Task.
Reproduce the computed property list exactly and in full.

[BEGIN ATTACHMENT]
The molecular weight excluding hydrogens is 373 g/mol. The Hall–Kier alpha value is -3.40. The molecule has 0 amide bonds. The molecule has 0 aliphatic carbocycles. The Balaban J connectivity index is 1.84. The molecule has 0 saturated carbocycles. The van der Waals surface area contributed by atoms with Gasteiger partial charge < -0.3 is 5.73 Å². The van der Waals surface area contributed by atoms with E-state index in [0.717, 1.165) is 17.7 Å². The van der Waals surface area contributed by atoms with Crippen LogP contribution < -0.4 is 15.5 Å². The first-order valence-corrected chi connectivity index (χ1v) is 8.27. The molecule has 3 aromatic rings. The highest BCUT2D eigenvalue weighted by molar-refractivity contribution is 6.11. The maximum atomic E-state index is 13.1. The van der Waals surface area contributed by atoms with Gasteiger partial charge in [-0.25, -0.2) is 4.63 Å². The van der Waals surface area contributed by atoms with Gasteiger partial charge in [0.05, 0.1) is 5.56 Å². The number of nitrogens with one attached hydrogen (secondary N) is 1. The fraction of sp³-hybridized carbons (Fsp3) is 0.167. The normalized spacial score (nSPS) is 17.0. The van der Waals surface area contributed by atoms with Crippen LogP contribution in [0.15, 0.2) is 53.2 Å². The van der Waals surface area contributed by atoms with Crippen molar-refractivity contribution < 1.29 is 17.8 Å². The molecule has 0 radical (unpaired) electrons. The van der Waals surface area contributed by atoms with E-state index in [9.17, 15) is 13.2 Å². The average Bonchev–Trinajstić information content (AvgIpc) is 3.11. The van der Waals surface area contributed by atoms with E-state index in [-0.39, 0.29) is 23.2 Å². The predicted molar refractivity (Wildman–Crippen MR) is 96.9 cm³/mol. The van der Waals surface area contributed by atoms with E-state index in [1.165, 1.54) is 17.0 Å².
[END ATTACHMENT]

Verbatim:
The molecular weight excluding hydrogens is 373 g/mol. The Hall–Kier alpha value is -3.40. The molecule has 0 amide bonds. The molecule has 0 aliphatic carbocycles. The Balaban J connectivity index is 1.84. The molecule has 0 saturated carbocycles. The van der Waals surface area contributed by atoms with Gasteiger partial charge < -0.3 is 5.73 Å². The van der Waals surface area contributed by atoms with E-state index in [0.717, 1.165) is 17.7 Å². The van der Waals surface area contributed by atoms with Crippen LogP contribution < -0.4 is 15.5 Å². The first-order valence-corrected chi connectivity index (χ1v) is 8.27. The molecule has 3 aromatic rings. The highest BCUT2D eigenvalue weighted by molar-refractivity contribution is 6.11. The maximum atomic E-state index is 13.1. The van der Waals surface area contributed by atoms with Gasteiger partial charge in [-0.25, -0.2) is 4.63 Å². The van der Waals surface area contributed by atoms with Gasteiger partial charge in [0.05, 0.1) is 5.56 Å². The number of nitrogens with one attached hydrogen (secondary N) is 1. The fraction of sp³-hybridized carbons (Fsp3) is 0.167. The normalized spacial score (nSPS) is 17.0. The van der Waals surface area contributed by atoms with Crippen LogP contribution in [0.15, 0.2) is 53.2 Å². The van der Waals surface area contributed by atoms with Crippen molar-refractivity contribution < 1.29 is 17.8 Å². The molecule has 0 radical (unpaired) electrons. The van der Waals surface area contributed by atoms with E-state index in [9.17, 15) is 13.2 Å². The average Bonchev–Trinajstić information content (AvgIpc) is 3.11. The van der Waals surface area contributed by atoms with E-state index in [-0.39, 0.29) is 23.2 Å². The predicted molar refractivity (Wildman–Crippen MR) is 96.9 cm³/mol. The van der Waals surface area contributed by atoms with E-state index in [1.165, 1.54) is 17.0 Å².